A deeply conflicting version of fun.
Quentin Tarantino's The Hateful Eight is a lot of things. Boring, of course, isn't one of them.
This is Tarantino. And it's very entertaining, even when it's entertainingly vile, which happens a lot in this overlong movie's extended third act.
The film is pointless, even as entertainment, because it builds to nothing more than a comic book blood bath.
What was it about this cramped, underdeveloped parlor drama -- the majority of which takes place on one set -- that caused Tarantino to think 70mm?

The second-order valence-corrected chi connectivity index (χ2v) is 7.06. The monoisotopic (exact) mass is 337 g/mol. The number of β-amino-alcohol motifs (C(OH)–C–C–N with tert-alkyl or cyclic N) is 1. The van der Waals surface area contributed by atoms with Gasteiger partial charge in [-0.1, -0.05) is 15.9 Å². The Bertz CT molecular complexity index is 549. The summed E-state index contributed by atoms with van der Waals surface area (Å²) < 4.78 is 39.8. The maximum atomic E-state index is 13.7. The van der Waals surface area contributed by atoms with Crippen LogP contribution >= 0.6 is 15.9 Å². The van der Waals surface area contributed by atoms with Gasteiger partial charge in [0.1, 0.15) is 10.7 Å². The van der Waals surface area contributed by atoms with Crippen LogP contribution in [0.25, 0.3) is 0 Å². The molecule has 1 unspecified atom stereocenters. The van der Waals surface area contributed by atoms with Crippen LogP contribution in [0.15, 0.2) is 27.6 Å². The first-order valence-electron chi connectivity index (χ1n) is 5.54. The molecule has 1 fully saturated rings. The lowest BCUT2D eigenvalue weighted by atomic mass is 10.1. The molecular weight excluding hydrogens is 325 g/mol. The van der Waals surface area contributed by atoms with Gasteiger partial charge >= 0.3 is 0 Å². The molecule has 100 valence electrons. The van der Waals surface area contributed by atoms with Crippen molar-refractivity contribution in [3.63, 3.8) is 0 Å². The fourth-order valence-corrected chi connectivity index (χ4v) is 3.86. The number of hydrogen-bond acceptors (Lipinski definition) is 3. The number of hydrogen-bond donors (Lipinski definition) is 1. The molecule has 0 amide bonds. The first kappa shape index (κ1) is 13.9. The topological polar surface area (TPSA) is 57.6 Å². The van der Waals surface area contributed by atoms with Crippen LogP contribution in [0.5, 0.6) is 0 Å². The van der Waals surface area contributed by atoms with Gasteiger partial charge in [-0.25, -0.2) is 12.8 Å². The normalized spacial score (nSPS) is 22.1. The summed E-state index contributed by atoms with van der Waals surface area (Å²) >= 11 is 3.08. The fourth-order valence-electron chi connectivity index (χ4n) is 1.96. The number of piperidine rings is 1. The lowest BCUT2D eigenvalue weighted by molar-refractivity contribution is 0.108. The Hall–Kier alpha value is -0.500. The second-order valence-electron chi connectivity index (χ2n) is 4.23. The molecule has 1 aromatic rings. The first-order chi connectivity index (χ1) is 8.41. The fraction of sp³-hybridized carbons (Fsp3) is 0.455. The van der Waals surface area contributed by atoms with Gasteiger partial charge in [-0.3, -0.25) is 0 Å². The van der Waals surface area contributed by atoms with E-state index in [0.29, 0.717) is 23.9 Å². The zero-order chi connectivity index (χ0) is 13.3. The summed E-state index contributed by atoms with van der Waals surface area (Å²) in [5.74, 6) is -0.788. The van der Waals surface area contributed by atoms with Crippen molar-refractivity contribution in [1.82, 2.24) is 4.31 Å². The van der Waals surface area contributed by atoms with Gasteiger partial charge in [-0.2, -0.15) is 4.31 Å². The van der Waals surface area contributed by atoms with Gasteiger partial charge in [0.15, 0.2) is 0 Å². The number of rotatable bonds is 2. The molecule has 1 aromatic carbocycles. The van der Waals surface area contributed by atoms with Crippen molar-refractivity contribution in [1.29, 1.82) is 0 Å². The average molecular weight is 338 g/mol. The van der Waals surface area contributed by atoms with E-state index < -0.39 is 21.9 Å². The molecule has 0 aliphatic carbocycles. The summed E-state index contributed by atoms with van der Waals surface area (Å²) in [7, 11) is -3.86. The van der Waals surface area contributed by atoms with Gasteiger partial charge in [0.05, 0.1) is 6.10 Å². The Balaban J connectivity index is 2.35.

The Hateful Eight is too extreme, too ghoulishly violent, too besieged by its ensemble's overriding villainy, to feel like anything but a dark chamber piece.
By the end of "The Hateful Eight," its status as a tale of mystery and its deference to classic Westerns have all but disappeared, worn down by the grind of its sadistic vision.
The Hateful Eight is devilishly good.
This is an impressive ensemble, and Tarantino has a true gift for dialogue and story twists, but in the end, all that talent seems to have been spent on pretty empty notions.